Students broke into groups and discussed how they would show community through their collages and then cut out images they thought they would use for their collages. We didn’t glue this day, just cut out and laid things out to experiment a little.

The next class was all gluing. Students created a background to become the pulse of their collage. We talked about filling up the whole space and craftsmanship and then students just worked for two solid art classes on their collage creations. Then we discussed how to use call and response in creating a group collage. When one person lays something on the collage, the second person needs to look at it, think and reflect on it, and then respond with something that makes sense. What you are missing in the next blog post are the conversations students had through the art process. They were rich with ideas about so many ways to show community, what made sense together, laughter, silliness and some serious subjects. The collages themselves are amazing but their conversations and their experience working collaboratively were not to be missed.

From here on out, it was all hands-on collage creating. See the results in the next post!

Baskets

Ms. Mincberg came to me and asked if I would create a lesson to enhance her social studies unit about learning about different cultures. I was going to do basket making in the spring but moved it to the fall to enhance this unit. Baskets are so important to so many different cultures for so many different reasons.

First we learned about sweet grass baskets from Sierra Leone and their history from Sierra Leone through slavery and into our current southern culture today. We also learned about the Navajo and how baskets carry stories with them. We looked at the Hmong culture and various European cultures to see how baskets are used in other cultures as well.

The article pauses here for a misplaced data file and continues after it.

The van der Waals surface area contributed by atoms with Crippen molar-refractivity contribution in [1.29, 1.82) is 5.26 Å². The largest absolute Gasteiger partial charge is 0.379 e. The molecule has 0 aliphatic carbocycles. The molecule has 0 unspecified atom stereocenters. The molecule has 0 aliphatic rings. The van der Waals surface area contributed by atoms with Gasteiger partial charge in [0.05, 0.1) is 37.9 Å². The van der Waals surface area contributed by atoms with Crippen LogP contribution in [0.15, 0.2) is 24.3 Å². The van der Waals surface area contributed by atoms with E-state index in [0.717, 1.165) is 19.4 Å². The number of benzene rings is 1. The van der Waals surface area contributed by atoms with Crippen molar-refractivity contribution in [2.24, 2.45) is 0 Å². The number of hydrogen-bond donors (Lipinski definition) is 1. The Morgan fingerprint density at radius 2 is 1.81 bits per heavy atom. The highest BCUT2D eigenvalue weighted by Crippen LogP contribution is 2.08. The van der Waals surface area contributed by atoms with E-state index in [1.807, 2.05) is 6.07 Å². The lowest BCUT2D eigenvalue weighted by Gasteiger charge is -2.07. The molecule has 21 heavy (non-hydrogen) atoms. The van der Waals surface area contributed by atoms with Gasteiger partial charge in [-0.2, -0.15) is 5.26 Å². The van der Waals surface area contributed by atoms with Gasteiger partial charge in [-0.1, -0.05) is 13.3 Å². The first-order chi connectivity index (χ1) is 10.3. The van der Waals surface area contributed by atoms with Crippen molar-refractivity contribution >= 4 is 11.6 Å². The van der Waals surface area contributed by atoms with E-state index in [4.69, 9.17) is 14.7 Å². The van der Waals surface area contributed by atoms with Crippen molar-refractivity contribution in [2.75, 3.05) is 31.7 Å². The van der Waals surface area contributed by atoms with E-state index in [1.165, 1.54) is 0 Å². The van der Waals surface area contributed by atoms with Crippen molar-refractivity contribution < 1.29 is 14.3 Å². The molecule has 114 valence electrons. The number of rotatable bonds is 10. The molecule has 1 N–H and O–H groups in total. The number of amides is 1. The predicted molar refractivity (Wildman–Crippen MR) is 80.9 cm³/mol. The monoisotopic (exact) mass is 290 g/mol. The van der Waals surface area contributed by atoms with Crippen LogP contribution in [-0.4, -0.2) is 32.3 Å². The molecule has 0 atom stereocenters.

As far as techniques for making baskets, there is the coil technique and the weaving technique. There are many variations and styles on both of them but every basket comes down to those two basic techniques. Some students finished their coil baskets (made of yarn and clothesline) early and either made more or tried to make a woven basket with magazines and glue.

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IMG_5192 IMG_5191 IMG_5190 IMG_5189 IMG_5142 IMG_5141 IMG_5116When I began this project, I had no idea what I started! So many students loved this project, that I lost over 50 plastic needles in the course of a month because they would take home more materials and ‘borrow’ needles to work at home. I’m pretty sure coil baskets ended up being a popular holiday gift in the Randall community!

There is a huge component to this lesson that I did not plan for and photos can not capture and that is how much persistence and patience Randall fourth graders showed through this lesson. The beginning of the coil baskets is not an easy thing for fourth graders. We discussed, at length, what persistence and patience means not just in basket making but in test taking and school work. It was really amazing to watch my students grow and learn through the creation of baskets. Sometimes, the lesson is better written by my students than me.

Frank Lloyd Wright

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Both Huegel second and third graders as well as Randall fourth graders created these beautiful stained glass windows inspired by nature just like Frank Lloyd Wright. We started with observational drawings of items from nature and then abstracted them into geometric shapes to create our symmetrical windows using line symmetry.